Wisconsin Policy Research Institute
Like most partisan studies, it is a mix of academic language and political diatribe.
On Tuesday, the right-wing Wisconsin Policy Research Institute released a study stating that cutting tax rates while closing sales tax exemptions would boost the state's economy.
The State Journal subsequently published a lengthy article on the study. It is very good, and Matthew DeFour is a damn fine journalist. He offered comments about the study from Governor Scott Walker, a spokesperson for Mary Burke, Wisconsin Taxpayer's Alliance president Todd Berry, and Jon Peacock from the liberal Wisconsin Budget Project.
What isn't included in the article? A link to the actual study.
I eventually found one, though. A Milwaukee Journal Sentinel article includes such a link in its third paragraph.
For well over a century, daily newspapers were our greatest conveyors of information. They were charged with the important task of distilling the day's news to readers. This also meant that they acted as gatekeepers of information, controlling its flow.
In our present day, though, much more information can be shared via the Internet. We are no longer limited by inches of broadsheet or tabloid. That old school print distillation is still important for general readers, but primary sources should be available whenever possible for readers who want to learn more. Provide a direct link in the online report, spell out that URL for the print edition.
The State Journal's approach to linking primary sources is inconsistent. One article about K-12 funding levels includes a link to a study on the subject, while another piece about a study of child care center funding levels does not.
The WPRI report (PDF) itself makes for a fascinating read. Like most partisan studies, it is a mix of academic language and political diatribe.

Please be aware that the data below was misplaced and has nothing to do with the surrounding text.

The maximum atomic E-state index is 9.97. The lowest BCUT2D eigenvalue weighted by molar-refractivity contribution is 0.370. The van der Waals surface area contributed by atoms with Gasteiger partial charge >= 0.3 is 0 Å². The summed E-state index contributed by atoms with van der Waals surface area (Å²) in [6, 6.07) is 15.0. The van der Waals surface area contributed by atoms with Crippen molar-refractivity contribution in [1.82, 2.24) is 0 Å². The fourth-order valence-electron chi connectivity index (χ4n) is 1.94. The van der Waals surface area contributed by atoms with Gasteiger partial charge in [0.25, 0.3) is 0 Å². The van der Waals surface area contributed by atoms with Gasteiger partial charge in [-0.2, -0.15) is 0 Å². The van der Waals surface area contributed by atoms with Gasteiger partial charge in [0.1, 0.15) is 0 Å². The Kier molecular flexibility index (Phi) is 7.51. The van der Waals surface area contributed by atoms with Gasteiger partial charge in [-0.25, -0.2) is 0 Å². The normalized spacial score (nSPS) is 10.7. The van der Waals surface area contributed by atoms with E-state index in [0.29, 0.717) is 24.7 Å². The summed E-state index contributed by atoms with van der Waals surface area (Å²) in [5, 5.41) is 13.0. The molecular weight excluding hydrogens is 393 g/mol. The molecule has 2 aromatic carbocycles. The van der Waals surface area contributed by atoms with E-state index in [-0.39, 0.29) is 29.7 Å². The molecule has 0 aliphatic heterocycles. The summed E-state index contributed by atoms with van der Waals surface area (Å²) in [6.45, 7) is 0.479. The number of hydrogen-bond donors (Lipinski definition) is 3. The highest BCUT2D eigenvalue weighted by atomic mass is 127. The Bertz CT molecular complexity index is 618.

Look at this weasel word fest from page 14:
That argument is often overshadowed by factions that will … always reflexively argue either that taxes must be cut so that individuals can keep more of their hard-earned money or they must unceasingly raised, used for government services and redistributed.
"Unceasingly raised," "redistributed" -- there are G.I. Joe episodes that give a more evenhanded view to Cobra's point of view than WPRI gives to the liberal position here. The cover shows fists (labeled as taxes) punching a wallet, imagery more befitting of a hacky political cartoon than a serious policy proposal.
A reporter who provides the primary source to the public offers them the opportunity to analyze its contents in a way the daily news cycle doesn’t allow. For example, my read of the report allowed me to look at what WPRI chose to exclude.
Some of the models cut property taxes by reducing the Wisconsin's technical college levy. WPRI even mentions that will cut employment at our tech colleges. But if we have less instructors at schools like Madison College, where are workers going to learn the skills for the jobs WPRI forecasts as a result of the cuts?
The report lists economic gains of "broadening" the state's tax base by eliminating sales tax exemptions. But those gains are not detailed by income level. That's probably because it would indicate this model increases taxes on the poor while cutting them for higher income brackets. The richer will get richer than the poor will get poorer so, on paper, it is a net economic gain.
That's what I got out of reading WPRI's report and, as I've stated in the past, I'm not even that good at economics. Conservatives will find things they like in the report. Economists can take a deeper dive into the model. Busy readers can ignore the link.
News organizations have the ability to enrich a backbone of solid reporting and contribute to the flow of information -- all it takes is a couple links to primary sources.